Korea’s own future could be profoundly impacted by what happens next. Hong Kong is Korea’s fourth largest trading partner (ahead of Japan) and China is Korea’s largest trading partner, taking in 27 percent of all Korean exports. Should the PRC intervene in Hong Kong, the resulting damage to China’s own economy from international isolation and imploding financial markets could easily push the Korean economy into recession.
Geopolitically, the Hong Kong crisis is intensifying Sino-U.S. strategic competition, which complicates the nuclear diplomacy with North Korea. U.S. President Donald Trump has reportedly promised Xi Jinping that he will not raise Hong Kong in public. However, the administration’s resulting paralysis on the Hong Kong issue has fueled efforts in Congress by Senator Marco Rubio and others to push through the Hong Kong Freedom and Democracy Act, which would subject Hong Kong and PRC officials to individual sanctions for their role in suppressing peaceful protests. By not pressing harder for restraint by Beijing, the administration increases the risk of a harder response from Congress.
At the same time, Korea holds a unique status within Asia because of its own democratization. Hong Kong protesters are well aware that Korean students a generation ago also took to the streets and helped to bring peaceful democratic change to South Korea. Looking at the photos of the student protesters in Hong Kong should evoke passionate memories for many senior political figures now in the Moon government. The students on the streets of Hong Kong today are only asking for what Korean students demanded on the streets of Seoul in the 1980s.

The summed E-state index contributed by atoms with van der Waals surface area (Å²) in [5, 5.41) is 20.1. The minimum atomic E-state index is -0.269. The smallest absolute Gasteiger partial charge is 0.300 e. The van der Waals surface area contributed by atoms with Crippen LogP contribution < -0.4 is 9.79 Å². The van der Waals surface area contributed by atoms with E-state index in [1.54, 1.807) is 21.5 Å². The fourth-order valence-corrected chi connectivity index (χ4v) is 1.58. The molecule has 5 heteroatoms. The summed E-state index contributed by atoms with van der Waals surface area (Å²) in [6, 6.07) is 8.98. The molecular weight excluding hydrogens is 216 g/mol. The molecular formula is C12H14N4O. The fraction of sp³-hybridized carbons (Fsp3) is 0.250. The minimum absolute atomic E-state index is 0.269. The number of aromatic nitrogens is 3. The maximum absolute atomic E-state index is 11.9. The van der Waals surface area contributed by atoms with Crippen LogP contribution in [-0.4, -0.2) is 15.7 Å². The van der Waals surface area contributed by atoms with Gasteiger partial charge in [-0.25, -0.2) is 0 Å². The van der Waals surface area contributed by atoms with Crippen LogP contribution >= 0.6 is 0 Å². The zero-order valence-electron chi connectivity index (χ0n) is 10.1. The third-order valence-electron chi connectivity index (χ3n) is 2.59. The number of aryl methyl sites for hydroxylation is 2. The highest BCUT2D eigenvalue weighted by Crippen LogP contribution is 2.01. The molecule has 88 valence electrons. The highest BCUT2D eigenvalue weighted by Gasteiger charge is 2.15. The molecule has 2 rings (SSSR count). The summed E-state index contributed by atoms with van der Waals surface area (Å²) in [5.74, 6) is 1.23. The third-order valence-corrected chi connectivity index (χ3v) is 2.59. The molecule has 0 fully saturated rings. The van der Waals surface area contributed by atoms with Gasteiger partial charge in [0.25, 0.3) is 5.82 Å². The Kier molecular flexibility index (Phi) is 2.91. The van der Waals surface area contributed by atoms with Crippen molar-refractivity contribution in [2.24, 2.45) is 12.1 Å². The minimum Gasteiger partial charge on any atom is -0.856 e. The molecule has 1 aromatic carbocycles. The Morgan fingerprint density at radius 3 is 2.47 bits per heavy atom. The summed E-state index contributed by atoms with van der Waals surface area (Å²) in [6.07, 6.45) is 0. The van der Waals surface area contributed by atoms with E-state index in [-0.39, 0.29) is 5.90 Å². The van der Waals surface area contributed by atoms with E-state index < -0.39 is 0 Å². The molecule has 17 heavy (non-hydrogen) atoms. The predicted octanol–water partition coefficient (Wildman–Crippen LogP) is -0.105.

There are differences, of course, most importantly that Korea was under alliance with a democracy while Hong Kong is under the thumb of Beijing. Nevertheless, Koreans cannot turn a blind eye to the aspirations of a people who mirror their own values and experiences so closely. Indeed, the Hong Kong protesters are right when they say that they are on the front lines of freedom. If the democracies of the world do not stand united and speak with one voice on behalf of the democratic aspirations of the people of Hong Kong, then the barrier will be lowered for Chinese coercion against Taiwan, Mongolia or other weaker democracies in Asia. This would inevitably impact the deterrent strategy of Korea itself, which relies on democratic unity and not just weapons.
And yet it has to be acknowledged that the policy tools available to shape Beijing’s thinking from the outside are limited and that any sanctions could damage Hong Kong as much as the mainland. This is an extremely challenging policy problem for Washington and Seoul. It is also a problem that puts the current Korea-Japan dispute in clear context. Many democracies speaking in unison do not always have to speak as loudly as one or two democracies taking a stand alone. And if democracies are squabbling and divided at a time of growing authoritarianism around the world, the authoritarians may ultimately win.